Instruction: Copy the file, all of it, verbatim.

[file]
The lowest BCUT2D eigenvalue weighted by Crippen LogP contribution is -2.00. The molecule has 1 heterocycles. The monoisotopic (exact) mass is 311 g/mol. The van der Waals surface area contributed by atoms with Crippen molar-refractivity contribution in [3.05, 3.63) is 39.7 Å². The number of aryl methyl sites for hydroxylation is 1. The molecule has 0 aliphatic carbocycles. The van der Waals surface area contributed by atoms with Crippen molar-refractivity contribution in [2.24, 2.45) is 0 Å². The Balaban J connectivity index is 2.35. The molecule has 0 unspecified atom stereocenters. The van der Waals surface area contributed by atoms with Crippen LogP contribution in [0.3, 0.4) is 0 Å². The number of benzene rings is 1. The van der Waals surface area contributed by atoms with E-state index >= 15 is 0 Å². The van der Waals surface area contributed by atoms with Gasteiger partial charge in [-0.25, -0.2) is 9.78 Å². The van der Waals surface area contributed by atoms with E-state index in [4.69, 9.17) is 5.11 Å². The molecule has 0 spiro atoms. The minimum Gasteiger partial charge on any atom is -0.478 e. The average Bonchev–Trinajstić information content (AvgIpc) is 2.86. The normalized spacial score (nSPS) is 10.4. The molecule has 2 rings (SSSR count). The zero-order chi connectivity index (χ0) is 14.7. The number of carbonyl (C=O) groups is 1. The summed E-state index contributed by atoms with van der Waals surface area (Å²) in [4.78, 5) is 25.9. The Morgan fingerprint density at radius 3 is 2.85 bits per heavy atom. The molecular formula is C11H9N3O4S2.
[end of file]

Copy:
The lowest BCUT2D eigenvalue weighted by Crippen LogP contribution is -2.00. The molecule has 1 heterocycles. The monoisotopic (exact) mass is 311 g/mol. The van der Waals surface area contributed by atoms with Crippen molar-refractivity contribution in [3.05, 3.63) is 39.7 Å². The number of aryl methyl sites for hydroxylation is 1. The molecule has 0 aliphatic carbocycles. The van der Waals surface area contributed by atoms with Crippen molar-refractivity contribution in [2.24, 2.45) is 0 Å². The Balaban J connectivity index is 2.35. The molecule has 0 unspecified atom stereocenters. The van der Waals surface area contributed by atoms with Crippen LogP contribution in [0.3, 0.4) is 0 Å². The number of benzene rings is 1. The van der Waals surface area contributed by atoms with E-state index >= 15 is 0 Å². The van der Waals surface area contributed by atoms with Gasteiger partial charge in [-0.25, -0.2) is 9.78 Å². The van der Waals surface area contributed by atoms with E-state index in [4.69, 9.17) is 5.11 Å². The molecule has 0 spiro atoms. The minimum Gasteiger partial charge on any atom is -0.478 e. The average Bonchev–Trinajstić information content (AvgIpc) is 2.86. The normalized spacial score (nSPS) is 10.4. The molecule has 2 rings (SSSR count). The zero-order chi connectivity index (χ0) is 14.7. The number of carbonyl (C=O) groups is 1. The summed E-state index contributed by atoms with van der Waals surface area (Å²) in [4.78, 5) is 25.9. The Morgan fingerprint density at radius 3 is 2.85 bits per heavy atom. The molecular formula is C11H9N3O4S2.